He never entered the world championship cycle again, and concentrated his efforts on assisting his fellow American Bobby Fischer in his quest for the world title. He was Fischer's second for the Candidates matches leading up to the World Chess Championship 1972 against Boris Spassky, though not for the championship match itself, after a disagreement with Fischer.

At his peak in October 1968 he was rated 2631 by the United States Chess Federation.

Chess journalism[edit]

Evans had always been interested in writing as well as playing. By the age of eighteen, he had already published David Bronstein's Best Games of Chess, 1944–1949 and the Vienna International Tournament, 1922. His book New Ideas in Chess was published in 1958, and was later reprinted. He wrote or co-wrote more than 20 books on chess.[16]

He wrote the tenth edition of the important openings treatise Modern Chess Openings (1965), co-authored with editor Walter Korn. He also wrote the introductions to Fischer's My 60 Memorable Games (1969) and urged the future World Champion to publish when he had initially been reluctant to do so.[17] Some of Evans's other books are Modern Chess Brilliancies (1970), What's The Best Move (1973), and Test Your Chess I.Q. (2001).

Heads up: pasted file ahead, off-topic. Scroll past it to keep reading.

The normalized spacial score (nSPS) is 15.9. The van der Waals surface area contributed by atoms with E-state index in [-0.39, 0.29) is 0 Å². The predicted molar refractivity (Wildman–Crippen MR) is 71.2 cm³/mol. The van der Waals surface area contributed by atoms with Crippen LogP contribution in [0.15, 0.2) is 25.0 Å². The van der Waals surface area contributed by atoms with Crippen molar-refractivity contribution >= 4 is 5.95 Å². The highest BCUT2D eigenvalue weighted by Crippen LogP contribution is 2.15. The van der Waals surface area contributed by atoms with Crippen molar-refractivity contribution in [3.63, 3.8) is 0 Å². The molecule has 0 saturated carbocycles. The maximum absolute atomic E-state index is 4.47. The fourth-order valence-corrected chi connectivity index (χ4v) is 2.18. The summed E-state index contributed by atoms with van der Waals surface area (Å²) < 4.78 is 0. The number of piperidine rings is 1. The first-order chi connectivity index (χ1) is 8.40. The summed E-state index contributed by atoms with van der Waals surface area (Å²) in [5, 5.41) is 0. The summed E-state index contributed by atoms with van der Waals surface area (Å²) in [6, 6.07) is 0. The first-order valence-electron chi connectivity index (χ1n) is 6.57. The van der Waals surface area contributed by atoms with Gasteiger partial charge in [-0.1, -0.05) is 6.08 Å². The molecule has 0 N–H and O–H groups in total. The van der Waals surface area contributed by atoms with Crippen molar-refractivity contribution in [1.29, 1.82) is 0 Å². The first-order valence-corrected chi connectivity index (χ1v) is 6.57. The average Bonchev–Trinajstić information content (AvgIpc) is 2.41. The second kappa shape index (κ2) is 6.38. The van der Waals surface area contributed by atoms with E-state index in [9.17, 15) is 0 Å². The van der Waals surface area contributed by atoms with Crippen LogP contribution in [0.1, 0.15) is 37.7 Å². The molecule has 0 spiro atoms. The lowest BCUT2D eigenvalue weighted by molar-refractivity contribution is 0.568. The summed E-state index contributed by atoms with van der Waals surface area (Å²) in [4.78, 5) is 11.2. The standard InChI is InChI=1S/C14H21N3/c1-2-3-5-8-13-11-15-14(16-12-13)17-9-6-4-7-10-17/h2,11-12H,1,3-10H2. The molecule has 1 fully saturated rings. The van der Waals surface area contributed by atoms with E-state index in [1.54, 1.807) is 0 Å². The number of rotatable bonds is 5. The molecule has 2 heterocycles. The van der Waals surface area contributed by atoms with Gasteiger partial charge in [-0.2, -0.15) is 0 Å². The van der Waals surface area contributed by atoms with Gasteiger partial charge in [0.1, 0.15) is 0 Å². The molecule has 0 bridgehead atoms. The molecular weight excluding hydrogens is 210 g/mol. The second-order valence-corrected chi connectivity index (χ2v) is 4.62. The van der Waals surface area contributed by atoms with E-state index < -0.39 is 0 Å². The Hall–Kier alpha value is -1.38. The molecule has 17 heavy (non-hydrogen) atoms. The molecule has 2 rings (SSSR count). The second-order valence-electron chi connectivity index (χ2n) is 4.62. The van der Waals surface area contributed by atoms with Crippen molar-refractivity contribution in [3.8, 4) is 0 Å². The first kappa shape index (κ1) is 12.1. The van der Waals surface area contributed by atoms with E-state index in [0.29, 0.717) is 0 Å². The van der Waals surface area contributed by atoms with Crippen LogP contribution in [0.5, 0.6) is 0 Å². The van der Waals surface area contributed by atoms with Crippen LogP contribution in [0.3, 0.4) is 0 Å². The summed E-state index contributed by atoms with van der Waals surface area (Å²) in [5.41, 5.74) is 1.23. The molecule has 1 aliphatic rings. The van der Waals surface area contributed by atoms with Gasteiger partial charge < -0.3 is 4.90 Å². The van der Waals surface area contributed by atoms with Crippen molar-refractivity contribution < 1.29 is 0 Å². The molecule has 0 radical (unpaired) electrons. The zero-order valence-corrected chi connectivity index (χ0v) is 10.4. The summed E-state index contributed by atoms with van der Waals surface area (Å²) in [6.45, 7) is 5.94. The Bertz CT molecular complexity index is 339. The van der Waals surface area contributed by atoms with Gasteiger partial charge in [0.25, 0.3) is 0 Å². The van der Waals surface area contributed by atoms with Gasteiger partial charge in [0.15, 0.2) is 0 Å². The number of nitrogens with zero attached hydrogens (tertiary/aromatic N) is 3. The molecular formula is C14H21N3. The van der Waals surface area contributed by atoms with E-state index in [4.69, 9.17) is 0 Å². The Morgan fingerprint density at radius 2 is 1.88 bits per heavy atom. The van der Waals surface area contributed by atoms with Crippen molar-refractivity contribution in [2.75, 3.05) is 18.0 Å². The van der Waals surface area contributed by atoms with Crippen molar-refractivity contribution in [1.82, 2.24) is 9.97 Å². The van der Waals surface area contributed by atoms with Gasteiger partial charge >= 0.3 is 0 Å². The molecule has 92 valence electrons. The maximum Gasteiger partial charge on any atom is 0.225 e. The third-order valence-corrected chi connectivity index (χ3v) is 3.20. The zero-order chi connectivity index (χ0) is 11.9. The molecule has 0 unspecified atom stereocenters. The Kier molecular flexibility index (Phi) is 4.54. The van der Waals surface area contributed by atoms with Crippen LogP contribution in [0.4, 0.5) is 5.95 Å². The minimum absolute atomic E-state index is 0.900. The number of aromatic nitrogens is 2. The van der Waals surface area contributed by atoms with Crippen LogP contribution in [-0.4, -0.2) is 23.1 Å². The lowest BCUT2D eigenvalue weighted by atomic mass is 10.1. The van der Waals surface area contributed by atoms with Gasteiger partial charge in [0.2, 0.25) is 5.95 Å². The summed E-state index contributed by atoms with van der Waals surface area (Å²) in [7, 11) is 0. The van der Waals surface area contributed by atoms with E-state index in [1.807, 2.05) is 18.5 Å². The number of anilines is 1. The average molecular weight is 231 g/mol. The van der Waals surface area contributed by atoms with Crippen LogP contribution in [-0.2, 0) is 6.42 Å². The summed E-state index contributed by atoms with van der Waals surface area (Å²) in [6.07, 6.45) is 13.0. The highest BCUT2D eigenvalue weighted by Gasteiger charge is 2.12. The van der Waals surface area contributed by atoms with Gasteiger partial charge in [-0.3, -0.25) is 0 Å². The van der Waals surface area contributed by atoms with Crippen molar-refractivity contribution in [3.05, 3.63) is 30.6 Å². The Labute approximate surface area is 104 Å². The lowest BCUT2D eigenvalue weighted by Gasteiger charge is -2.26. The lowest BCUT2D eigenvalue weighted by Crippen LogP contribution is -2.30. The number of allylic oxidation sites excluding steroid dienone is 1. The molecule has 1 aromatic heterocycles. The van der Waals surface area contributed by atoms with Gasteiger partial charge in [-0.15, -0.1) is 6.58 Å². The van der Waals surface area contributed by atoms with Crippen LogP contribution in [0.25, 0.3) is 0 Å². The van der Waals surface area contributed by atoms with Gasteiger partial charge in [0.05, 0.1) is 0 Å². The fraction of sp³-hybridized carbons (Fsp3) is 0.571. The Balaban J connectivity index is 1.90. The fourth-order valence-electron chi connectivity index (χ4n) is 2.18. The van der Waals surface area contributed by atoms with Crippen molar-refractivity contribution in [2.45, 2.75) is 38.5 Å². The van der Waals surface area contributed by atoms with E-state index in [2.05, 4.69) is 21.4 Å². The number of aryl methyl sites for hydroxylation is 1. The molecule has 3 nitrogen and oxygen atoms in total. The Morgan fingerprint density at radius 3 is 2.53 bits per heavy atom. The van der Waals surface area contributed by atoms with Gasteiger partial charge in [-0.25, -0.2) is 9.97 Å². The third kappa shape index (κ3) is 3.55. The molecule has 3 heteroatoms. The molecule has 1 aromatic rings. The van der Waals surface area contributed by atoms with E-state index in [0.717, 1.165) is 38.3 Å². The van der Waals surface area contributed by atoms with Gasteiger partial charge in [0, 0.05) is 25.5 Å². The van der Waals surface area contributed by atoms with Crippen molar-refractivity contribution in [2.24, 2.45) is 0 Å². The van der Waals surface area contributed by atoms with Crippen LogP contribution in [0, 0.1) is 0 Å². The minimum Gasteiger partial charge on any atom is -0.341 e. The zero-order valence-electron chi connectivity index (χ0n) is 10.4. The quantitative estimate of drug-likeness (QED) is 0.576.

Evans began his career in chess journalism during the 1960s, helping to found the American Chess Quarterly, which ran from 1961–65. He was an editor of Chess Digest during the 1960s and 1970s. For over thirty years, until 2006, he wrote a question-and-answer column for Chess Life, the official publication of the United States Chess Federation (USCF), and has also written for Chess Life Online. His weekly chess column, Evans on Chess, has appeared in more than fifty separate newspapers throughout the United States. He also wrote a column for the World Chess Network.